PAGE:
The argument of Dr. Peto, a University of Oxford statistician, was beguilingly simple. Every time a cell divides, there’s a small chance it will gain a mutation that speeds its growth. Cells that accumulate several of these mutations may become cancerous. The bigger an animal is, the more cells it has, and the longer an animal lives, the more times its cells divide. We humans undergo about 10,000 times as many cell divisions as mice — and thus should be far more likely to get cancer.
A number of scientists have speculated that large, long-lived animals must evolve extra cancer-fighting weapons. And if that’s true, they reason, then the biggest, longest-lived animals should have an especially big arsenal. Otherwise, these species would go extinct.
“Every baby elephant should be dropping dead of colon cancer at age 3,” said Dr. Joshua D. Schiffman, a pediatric oncologist at the Huntsman Cancer Institute at the University of Utah.
Writing Thursday in JAMA, Dr. Schiffman and his colleagues report that elephants appear to be exceptional cancer fighters, using a special set of proteins to kill damaged cells.
Working independently, Vincent J. Lynch, an evolutionary biologist at the University of Chicago, and his colleagues have come to the same conclusion. Those researchers posted a draft of their paper on Wednesday on the bioRxiv server. It is currently in review at the journal eLife.
Dr. Schiffman and his colleagues found in their research that elephants had a remarkably low rate of cancer. They reviewed zoo records on the deaths of 644 elephants and found that less than 5 percent died of cancer. By contrast, 11 percent to 25 percent of humans die of cancer — despite the fact that elephants can weigh a hundred times as much as we do.
To understand the elephants’ defenses, the scientists investigated a gene that is crucial for preventing cancer, called p53. The protein encoded by the gene monitors cells for damage to the DNA they contain. In some cases, it prompts the cells to repair the genes. In other cases, p53 stops cells from dividing further. And in still other cases, it even causes the cells to commit suicide.
One sign of how important p53 is for fighting cancer is what happens to people born with a defective copy of the gene. This condition, known as Li-Fraumeni syndrome, creates a lifetime risk of cancer of more than 90 percent. Many people with Li-Fraumeni syndrome get cancers as children and can have several types of cancer over their lifetimes.
Dr. Schiffman and his colleagues found that elephants had evolved new copies of the p53 gene. While humans have only one pair of p53 genes, the scientists identified 20 pairs in elephants.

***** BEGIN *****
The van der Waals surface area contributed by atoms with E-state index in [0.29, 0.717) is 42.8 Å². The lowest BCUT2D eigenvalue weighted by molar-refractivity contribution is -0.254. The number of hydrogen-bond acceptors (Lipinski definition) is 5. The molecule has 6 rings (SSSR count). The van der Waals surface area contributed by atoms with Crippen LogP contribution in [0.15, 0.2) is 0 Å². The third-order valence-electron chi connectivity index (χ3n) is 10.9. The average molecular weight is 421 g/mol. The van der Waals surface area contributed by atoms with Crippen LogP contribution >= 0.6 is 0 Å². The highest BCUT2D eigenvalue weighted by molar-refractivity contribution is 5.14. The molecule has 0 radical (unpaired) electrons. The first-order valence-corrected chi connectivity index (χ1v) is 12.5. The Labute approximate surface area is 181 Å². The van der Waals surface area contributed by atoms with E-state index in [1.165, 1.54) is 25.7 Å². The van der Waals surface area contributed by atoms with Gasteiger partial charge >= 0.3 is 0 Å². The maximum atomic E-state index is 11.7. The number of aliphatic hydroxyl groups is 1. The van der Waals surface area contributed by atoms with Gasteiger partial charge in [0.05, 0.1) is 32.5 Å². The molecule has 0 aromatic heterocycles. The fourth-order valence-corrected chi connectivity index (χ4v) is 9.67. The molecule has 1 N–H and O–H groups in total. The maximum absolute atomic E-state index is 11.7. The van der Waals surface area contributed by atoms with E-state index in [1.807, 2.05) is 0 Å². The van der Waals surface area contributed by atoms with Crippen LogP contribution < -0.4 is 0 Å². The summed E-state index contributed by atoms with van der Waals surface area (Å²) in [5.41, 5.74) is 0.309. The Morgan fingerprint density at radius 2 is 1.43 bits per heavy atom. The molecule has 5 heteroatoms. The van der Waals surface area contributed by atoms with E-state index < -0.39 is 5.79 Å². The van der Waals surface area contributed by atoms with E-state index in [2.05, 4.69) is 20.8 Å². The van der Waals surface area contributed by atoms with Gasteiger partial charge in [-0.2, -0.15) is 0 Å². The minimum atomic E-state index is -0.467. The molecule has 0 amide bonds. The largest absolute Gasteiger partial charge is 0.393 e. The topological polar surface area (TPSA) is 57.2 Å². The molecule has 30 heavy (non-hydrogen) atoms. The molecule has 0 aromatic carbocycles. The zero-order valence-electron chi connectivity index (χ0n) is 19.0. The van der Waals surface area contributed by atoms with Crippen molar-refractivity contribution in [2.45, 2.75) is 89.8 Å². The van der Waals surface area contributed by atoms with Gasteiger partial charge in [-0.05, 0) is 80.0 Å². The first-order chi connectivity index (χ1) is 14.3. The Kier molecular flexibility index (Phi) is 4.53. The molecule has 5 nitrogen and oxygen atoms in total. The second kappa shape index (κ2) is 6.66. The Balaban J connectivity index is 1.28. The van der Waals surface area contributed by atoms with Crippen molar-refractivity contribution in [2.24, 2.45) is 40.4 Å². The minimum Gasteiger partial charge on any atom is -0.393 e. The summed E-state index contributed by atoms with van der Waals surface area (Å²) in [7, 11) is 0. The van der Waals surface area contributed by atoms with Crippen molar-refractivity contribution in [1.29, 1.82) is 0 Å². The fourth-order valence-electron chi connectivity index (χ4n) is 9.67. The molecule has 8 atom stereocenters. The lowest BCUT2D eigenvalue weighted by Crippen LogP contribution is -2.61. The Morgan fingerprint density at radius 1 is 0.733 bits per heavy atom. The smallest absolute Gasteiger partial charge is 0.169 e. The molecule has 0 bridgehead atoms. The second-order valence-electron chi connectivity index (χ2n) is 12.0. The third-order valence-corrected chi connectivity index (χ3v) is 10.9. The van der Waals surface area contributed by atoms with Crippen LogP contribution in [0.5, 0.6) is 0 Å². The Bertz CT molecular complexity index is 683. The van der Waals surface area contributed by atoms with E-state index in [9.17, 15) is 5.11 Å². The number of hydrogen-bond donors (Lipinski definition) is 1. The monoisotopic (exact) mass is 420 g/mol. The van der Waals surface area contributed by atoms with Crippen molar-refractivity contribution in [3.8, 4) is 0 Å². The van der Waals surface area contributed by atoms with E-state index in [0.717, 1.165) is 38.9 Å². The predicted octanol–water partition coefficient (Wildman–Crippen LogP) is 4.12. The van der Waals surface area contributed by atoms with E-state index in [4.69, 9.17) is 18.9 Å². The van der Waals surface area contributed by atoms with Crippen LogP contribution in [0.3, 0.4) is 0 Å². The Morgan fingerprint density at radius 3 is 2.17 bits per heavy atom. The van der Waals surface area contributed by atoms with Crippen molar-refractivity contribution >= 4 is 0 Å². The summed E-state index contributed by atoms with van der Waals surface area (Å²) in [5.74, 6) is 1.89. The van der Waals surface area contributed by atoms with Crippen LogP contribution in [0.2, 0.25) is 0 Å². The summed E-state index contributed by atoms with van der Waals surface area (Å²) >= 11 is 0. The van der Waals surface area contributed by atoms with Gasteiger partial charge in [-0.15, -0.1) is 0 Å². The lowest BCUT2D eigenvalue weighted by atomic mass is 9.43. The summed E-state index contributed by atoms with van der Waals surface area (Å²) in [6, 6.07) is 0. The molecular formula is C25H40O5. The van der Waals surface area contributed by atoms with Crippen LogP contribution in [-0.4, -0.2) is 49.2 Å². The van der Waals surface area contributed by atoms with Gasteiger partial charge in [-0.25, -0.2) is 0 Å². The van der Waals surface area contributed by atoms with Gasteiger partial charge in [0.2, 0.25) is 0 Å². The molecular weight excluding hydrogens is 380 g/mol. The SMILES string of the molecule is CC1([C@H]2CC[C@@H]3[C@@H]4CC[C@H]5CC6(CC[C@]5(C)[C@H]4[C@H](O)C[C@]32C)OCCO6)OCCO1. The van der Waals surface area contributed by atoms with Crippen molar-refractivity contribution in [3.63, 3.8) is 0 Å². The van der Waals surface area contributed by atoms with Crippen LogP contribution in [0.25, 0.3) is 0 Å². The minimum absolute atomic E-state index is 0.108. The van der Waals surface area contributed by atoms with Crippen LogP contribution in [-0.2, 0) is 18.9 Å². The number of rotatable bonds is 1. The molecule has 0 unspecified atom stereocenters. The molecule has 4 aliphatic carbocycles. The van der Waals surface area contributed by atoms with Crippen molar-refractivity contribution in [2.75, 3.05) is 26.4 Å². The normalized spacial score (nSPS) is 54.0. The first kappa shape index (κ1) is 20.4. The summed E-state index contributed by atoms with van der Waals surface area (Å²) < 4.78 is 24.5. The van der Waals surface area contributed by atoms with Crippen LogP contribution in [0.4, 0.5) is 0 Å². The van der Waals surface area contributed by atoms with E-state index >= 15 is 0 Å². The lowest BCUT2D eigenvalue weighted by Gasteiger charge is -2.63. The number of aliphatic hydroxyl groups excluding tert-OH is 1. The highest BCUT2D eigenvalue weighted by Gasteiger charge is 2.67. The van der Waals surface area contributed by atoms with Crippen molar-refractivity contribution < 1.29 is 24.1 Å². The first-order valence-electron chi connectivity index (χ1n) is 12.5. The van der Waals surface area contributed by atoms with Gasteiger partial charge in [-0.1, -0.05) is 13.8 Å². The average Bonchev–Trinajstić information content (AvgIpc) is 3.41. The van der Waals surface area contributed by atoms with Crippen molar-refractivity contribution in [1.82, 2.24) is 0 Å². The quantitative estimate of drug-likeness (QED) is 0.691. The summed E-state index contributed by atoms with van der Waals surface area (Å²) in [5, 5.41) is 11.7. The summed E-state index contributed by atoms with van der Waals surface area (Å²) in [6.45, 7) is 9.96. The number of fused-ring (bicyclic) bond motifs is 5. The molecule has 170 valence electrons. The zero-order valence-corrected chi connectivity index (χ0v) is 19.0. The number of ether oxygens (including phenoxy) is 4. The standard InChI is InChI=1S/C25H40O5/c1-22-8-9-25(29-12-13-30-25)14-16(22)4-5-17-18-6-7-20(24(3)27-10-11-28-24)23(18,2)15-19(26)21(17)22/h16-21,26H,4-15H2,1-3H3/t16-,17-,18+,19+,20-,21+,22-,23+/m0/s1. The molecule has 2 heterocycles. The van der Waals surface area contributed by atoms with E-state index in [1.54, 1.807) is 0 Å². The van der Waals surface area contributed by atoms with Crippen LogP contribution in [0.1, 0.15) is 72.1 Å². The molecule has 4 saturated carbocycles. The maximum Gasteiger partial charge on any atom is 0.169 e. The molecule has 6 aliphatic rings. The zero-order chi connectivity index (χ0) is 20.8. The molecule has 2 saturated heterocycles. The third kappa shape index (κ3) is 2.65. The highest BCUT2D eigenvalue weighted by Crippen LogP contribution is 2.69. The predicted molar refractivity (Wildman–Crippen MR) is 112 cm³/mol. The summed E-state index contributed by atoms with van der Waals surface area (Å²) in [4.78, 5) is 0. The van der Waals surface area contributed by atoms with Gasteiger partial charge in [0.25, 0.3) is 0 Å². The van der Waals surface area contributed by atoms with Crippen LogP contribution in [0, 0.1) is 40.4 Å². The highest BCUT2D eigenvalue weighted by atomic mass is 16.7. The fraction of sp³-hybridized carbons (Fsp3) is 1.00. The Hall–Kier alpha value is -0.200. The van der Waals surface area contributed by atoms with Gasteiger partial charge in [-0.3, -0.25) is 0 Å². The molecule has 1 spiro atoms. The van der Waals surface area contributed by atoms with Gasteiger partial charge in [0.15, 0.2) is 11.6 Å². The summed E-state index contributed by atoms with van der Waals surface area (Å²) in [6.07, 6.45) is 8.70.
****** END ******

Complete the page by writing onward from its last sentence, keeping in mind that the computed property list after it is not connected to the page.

Dr. Lynch and his colleagues also found these extra genes. To trace their evolution, the researchers made a large-scale comparison of elephants to other mammal species — including extinct relatives like woolly mammoths and mastodons whose DNA remains in their fossils.
The small ancestors of elephants, Dr. Lynch and his colleagues found, had only one pair of functional p53, like other mammals. But as they evolved to bigger sizes, they steadily evolved extra copies of p53.
“Whatever’s going on is special to the elephant lineage,” Dr. Lynch said.
To see whether these extra copies of p53 made a difference in fighting cancer, both teams ran experiments on elephant cells. Dr. Schiffman and his colleagues bombarded elephant cells with radiation and DNA-damaging chemicals, while Dr. Lynch’s team used chemicals and ultraviolet rays.
In all these cases, the elephant cells responded in the same way: Instead of trying to repair the damage, they simply committed suicide. Dr. Schiffman saw this response as a unique — and very effective — way to block cancer. “It’s almost as if they said, ‘We’re elephants — we’ve got plenty more cells where those came from,’ ” Dr. Schiffman said.
Patricia Muller, an oncologist at the MRC Toxicology Unit at the University of Leicester who was not involved in the studies, said the results, though compelling, didn’t firmly establish exactly how elephants use p53 to fight cancer. One possibility is that the extra copies don’t actually cause cells to commit suicide. Instead, they may act as decoys for enzymes that destroy p53 proteins. As a result, elephants can have higher levels of p53 than other animals. “All in all, it’s interesting, but the mechanism needs to be properly investigated,” she said.
Dr. Muller said it was especially important to understand precisely how elephants fight cancer before trying to mimic their strategies with drugs for humans. Experiments in which mice get extra amounts of p53 have shown that the molecule has a downside: It can accelerate aging. “It has to be kept under tight control,” Dr. Muller said.
Dr. Schiffman is now investigating how to translate the new findings on elephants into cancer treatments for people. But he said it would be useful to look at other big or long-lived animals as well. Naked mole rats, for example, live up to 30 years without ever getting cancer. One weapon they use is a protein that arrests the growth of fast-dividing cells. It senses when these cells bump into other cells and brings their division to a halt.
That is an entirely different solution from the one elephants appear to have evolved. And elephants are the only animals yet found that fight cancer with extra p53 genes. So Dr. Schiffman speculates that parrots, tortoises and whales may all have special longevity tactics of their own.
“The war on cancer was going on long before there were humans,” he said. “So let’s look at nature’s strategies.”
article by Carl Zimmer | New York Times
(8th october 2015)